University of Cambridge > Talks.cam > Cambridge Oncology Seminar Series > ‘New protagonists of the tumour microenvironment’

‘New protagonists of the tumour microenvironment’

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If you have a question about this talk, please contact Mala Jayasundera.

Host: Sujath Abbas - sa837@mrc-cu.cam.ac.uk (Grad Student Society)

Abstract: The tumour microenvironment or niche is the vital non-cancerous compartment of the tumour structure. Tumour cells and their microenvironment establish a synergistic cooperation that characterizes all aspects of tumour growth, from onset to metastasis. Importantly, this ever-changing interaction is a key source of cancer cells’ plasticity and plays an important role in every aspect of tumour progression. Indeed, cancer cells with higher ability to establish favourable crosstalk with their surrounding are more tumorigenic (1). Thus, targeting non-tumour-derived cellular components represents a promising avenue to better therapeutic interventions. For instance, we identify neutrophils as the main component and driver of metastatic establishment within the pre-metastatic lung microenvironment in mouse breast cancer models. Importantly, we find that neutrophil-derived leukotrienes aid the colonization of distant tissue by selectively expanding the sub-pool of cancer cells that retain high tumorigenic potential. Pharmacologic inhibition of the leukotriene-generating enzyme arachidonate 5-lipoxygenase (Alox5) reduces metastasis, revealing the efficacy of using targeted therapy against a specific tumour microenvironment component (2). Using an in vivo labelling system, we now describe the cellular protagonists of the metastatic tissue response to cancer cells.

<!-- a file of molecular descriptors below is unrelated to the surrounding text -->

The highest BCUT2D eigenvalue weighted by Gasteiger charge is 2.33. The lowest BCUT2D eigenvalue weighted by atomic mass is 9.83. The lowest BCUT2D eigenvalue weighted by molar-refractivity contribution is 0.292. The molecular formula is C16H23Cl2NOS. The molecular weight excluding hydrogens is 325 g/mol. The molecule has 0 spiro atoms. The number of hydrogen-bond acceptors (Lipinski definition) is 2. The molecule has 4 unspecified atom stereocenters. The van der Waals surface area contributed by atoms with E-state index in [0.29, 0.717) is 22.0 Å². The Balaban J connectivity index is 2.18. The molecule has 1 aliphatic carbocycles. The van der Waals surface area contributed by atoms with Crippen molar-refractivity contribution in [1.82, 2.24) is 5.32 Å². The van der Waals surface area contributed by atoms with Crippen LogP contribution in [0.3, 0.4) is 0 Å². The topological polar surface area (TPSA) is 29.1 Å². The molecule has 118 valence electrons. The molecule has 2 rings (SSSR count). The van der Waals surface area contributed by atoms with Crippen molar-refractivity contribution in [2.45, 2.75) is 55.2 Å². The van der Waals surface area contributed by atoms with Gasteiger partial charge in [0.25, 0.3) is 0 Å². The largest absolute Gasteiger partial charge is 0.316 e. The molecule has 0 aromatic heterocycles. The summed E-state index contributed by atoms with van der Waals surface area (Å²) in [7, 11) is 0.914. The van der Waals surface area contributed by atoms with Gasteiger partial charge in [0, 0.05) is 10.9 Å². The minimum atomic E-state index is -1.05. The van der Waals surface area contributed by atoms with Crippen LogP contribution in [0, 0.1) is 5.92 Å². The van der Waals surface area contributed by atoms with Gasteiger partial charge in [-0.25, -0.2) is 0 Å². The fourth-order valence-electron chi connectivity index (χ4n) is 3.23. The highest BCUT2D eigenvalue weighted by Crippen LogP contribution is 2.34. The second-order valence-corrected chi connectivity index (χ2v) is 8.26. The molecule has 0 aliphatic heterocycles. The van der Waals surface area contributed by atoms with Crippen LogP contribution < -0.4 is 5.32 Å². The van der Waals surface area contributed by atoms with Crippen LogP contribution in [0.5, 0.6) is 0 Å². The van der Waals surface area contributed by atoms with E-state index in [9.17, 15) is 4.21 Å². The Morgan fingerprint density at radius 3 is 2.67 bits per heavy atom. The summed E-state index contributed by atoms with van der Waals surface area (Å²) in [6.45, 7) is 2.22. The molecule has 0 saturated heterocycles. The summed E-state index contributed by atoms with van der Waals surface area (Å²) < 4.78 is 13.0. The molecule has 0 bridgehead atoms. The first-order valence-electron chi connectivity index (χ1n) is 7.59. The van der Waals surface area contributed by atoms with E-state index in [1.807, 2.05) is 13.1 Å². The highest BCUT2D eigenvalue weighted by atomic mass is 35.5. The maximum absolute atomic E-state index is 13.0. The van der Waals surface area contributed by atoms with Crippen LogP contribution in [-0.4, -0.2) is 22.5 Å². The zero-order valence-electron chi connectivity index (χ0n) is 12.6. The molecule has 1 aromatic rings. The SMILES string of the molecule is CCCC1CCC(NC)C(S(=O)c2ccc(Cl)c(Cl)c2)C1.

References

1. del Pozo Martin Y, Park D, Ramachandran A, Ombrato L, Calvo F, Chakravarty P, et al. CellReports. 2015 Dec 1;22(13 (11)):2456–69.

2. Wculek SK, Malanchi I. Nature. 2015 Dec 9;17(528):413–7.

This talk is part of the Cambridge Oncology Seminar Series series.

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